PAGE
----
Jeep starred iconic singer Bruce Springsteen in his first ever ad promoting the idea of unity. The ad shows scenes of middle America, including a small chapel in Lebanon, Kansas, near the geographic center of the country. Springsteen visits the chapel and lights a candle.
“It’s no secret the middle has been a hard place to get to lately. Between red and blue. Between servant and citizen. Between our freedom and our fear,” Springsteen intones, adding “we need the middle.”
"We just have to remember the very soil we stand on is common ground, so we can get there," Springsteen continues. "We can make it to the mountaintop through the desert, and we will cross this divide. Our light has always found its way through the darkness. And there's hope on the road up ahead," Springsteen says.
The ad ends with the tagline, “To The ReUnited States of America.”
Springsteen scored the ad and contributed to adapting the script, which is from Michigan ad agency Doner.
The ad echoed, without explicitly mentioning, President Joe Biden’s calls to summon American resilience and unity to confront the nation’s deep divisions. Springsteen also performed remotely at the prime-time celebration following Biden’s inauguration last month.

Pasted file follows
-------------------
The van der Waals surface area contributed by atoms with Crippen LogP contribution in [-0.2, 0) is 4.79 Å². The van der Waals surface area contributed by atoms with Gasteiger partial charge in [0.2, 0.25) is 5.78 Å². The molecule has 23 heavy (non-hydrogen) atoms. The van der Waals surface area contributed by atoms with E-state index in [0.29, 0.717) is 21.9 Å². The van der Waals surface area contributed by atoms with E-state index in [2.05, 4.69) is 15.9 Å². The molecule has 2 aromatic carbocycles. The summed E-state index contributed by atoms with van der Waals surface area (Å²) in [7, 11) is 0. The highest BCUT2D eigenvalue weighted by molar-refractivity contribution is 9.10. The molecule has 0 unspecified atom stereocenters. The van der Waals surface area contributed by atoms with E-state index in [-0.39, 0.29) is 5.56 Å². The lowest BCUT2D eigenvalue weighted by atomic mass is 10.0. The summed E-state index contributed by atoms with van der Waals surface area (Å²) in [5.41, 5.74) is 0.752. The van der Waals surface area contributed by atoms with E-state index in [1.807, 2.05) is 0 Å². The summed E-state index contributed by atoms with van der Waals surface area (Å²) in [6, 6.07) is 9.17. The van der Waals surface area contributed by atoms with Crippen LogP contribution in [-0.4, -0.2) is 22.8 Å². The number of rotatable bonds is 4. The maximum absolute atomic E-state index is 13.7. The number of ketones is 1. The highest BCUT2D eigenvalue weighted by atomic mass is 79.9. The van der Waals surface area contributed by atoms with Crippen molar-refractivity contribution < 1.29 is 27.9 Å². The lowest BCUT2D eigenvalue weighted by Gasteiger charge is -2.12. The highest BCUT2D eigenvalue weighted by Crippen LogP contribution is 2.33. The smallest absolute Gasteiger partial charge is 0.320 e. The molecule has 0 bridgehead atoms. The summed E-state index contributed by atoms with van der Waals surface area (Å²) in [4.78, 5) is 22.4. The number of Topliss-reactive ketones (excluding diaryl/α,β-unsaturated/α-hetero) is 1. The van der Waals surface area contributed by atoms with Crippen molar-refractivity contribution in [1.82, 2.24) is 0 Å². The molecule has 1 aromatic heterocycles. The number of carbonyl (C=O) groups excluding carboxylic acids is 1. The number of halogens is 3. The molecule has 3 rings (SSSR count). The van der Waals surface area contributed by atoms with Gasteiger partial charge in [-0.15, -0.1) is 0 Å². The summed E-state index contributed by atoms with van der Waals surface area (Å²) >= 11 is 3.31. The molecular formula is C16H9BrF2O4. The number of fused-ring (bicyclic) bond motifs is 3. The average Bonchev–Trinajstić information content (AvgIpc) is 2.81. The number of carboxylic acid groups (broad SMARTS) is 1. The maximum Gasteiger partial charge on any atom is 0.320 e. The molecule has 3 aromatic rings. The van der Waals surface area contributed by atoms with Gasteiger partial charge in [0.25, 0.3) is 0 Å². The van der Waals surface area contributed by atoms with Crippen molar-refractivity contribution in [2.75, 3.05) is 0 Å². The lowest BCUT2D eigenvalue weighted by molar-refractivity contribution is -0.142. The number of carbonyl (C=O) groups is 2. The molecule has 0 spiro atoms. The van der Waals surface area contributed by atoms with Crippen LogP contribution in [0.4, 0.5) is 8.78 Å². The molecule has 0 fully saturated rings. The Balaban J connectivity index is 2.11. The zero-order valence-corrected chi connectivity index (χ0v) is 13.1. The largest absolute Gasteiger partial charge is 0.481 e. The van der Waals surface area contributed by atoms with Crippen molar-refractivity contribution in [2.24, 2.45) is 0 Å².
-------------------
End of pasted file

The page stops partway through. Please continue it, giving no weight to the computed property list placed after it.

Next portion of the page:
In an interview with the AP, Fiat Chrysler chief marketing officer Olivier Francois said the company had more light hearted ads in place to run during its two minutes of air time during the game, but in January they heard that -- after years of asking whether Springsteen would be interested in doing a FCA commercial -- Springsteen was on board with the “Road Ahead” concept. So they shot it in one 12-hour day last Sunday and edited it throughout the week.
FCA is known for creating iconic Super Bowl ads such as “Imported in Detroit” in 2011 that featured Eminem talking about the toughness of his home city and last year’s hit ad that remade “Groundhog’s Day” With Bill Murray. But not all FCA ads have been successes. In 2018, an ad for Ram Trucks that quoted a Martin Luther King Jr. speech on the 50th anniversary of his death was widely criticized for seemingly commercializing the civil rights icon.
During a year when most advertisers shunned the serious for a light hearted tone, Olivier said it was worth taking the risk on a serious ad in order to create a “healing” commercial that will be remembered long after the game.
“There’s a divide and Bruce wants to do one thing, speak to the common ground,” he said. “It doesn’t take a stand, left or right, blue or red, the only stand it takes is the middle.”